Understanding fibromyalgia: causes, symptoms and treatment 

Fibromyalgia is a musculoskeletal disorder that causes fatigue, widespread muscle and joint pain and memory and mood issues, according to WebMD. And while fibromyalgia is the most common musculoskeletal condition after osteoarthritis, it's still not well understood by the medical world. 
Women are actually much more likely to suffer from fibromyalgia than men, and at this time there is no cure for the disorder. Since fibromyalgia can cause symptoms that are similar to osteoarthritis, it's important to understand the signs, symptoms and risk factors that are associated with the disorder to make sure you're treated properly.
Risk Factors
There are three risk factors that increase your chances of developing fibromyalgia, according to the Mayo Clinic:
1. Sex. Women are more likely to develop the disorder than men. 
2. Family history. If a family member has fibromyalgia, you are at an increased risk of developing it.
3. Rheumatic disease. If you have rheumatoid arthritis or lupus, you might have a higher risk of developing fibromyalgia.
Fibromyalgia often causes widespread pain and fatigue, and it can cause certain parts of the body to be painful to touch -- like they've been overworked or pulled. The disorder also can affect your sleeping habits, usually limiting the amount of restful sleep you can achieve, and cause depression. Other symptoms, according to WebMD, include:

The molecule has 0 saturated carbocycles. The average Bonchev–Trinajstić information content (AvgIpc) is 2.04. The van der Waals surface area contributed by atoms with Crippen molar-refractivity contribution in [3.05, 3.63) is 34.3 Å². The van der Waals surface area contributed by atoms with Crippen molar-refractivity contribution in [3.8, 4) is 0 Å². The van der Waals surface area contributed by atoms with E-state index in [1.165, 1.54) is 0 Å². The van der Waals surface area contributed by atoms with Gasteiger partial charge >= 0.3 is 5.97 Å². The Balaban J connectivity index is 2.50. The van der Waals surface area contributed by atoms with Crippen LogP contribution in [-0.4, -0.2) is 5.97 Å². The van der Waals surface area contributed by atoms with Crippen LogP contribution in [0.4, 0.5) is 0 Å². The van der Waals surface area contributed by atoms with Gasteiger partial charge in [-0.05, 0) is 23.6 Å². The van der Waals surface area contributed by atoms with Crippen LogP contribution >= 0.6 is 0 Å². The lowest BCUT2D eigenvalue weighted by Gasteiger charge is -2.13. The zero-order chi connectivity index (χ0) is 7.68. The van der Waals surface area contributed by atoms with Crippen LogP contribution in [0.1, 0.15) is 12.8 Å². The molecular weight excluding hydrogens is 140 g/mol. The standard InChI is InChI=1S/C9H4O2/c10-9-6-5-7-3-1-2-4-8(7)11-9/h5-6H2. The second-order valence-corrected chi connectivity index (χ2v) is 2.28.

- Abdominal pain
- Chronic headaches
- Dryness in your mouth, nose and eyes
- Hypersensitivity to cold and/or heat
- Inability to concentrate 
- Incontinence
- Irritable bowel syndrome (IBS)
- Numbness or tingling in your fingers and feet
- Stiffness
To determine if you have fibromyalgia, your doctor must eliminate other possible causes for your symptoms, such as giving you blood tests to discount other conditions that cause pain and fatigue. Once your doctor has determined you have fibromyalgia, treating the disease may include some of the following, according to the Mayo Clinic:
- Pain relievers. These can be anything from over-the-counter drugs like ibuprofen to prescription pain-relief products. Pain relievers are used to lessen discomfort and help you sleep better through the night. They are also widely available for purchase, including here
- Antidepressants. These medications can help with the pain and fatigue that comes with fibromyalgia. One highly rated over-the-counter mood enhancer option is available for purchase here
- Antiseizure drugs. These kinds of drugs have actually proven helpful in reducing the pain of those suffering from fibromyalgia.
For additional resources, such as specific treatment options, support and tools for living with fibromyalgia, visit the National Fibromyalgia Association.
Resources WebMD and Mayo Clinic

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